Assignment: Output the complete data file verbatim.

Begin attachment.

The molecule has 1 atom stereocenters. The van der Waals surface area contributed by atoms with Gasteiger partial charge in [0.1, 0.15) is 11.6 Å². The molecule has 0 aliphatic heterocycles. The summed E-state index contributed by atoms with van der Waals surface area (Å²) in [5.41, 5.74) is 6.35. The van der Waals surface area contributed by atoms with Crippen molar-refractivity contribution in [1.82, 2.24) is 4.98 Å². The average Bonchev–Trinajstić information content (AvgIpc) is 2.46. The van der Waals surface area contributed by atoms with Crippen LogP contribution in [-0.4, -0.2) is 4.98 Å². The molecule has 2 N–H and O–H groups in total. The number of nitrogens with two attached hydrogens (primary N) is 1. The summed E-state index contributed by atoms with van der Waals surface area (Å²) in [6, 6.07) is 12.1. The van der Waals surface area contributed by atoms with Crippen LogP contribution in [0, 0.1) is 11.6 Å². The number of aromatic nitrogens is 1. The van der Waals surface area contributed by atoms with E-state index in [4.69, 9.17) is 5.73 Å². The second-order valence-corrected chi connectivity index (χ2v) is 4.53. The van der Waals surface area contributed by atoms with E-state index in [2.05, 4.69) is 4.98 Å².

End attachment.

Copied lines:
The molecule has 1 atom stereocenters. The van der Waals surface area contributed by atoms with Gasteiger partial charge in [0.1, 0.15) is 11.6 Å². The molecule has 0 aliphatic heterocycles. The summed E-state index contributed by atoms with van der Waals surface area (Å²) in [5.41, 5.74) is 6.35. The van der Waals surface area contributed by atoms with Crippen molar-refractivity contribution in [1.82, 2.24) is 4.98 Å². The average Bonchev–Trinajstić information content (AvgIpc) is 2.46. The van der Waals surface area contributed by atoms with Crippen LogP contribution in [-0.4, -0.2) is 4.98 Å². The molecule has 2 N–H and O–H groups in total. The number of nitrogens with two attached hydrogens (primary N) is 1. The summed E-state index contributed by atoms with van der Waals surface area (Å²) in [6, 6.07) is 12.1. The van der Waals surface area contributed by atoms with Crippen LogP contribution in [0, 0.1) is 11.6 Å². The number of aromatic nitrogens is 1. The van der Waals surface area contributed by atoms with E-state index in [4.69, 9.17) is 5.73 Å². The second-order valence-corrected chi connectivity index (χ2v) is 4.53. The van der Waals surface area contributed by atoms with E-state index in [2.05, 4.69) is 4.98 Å².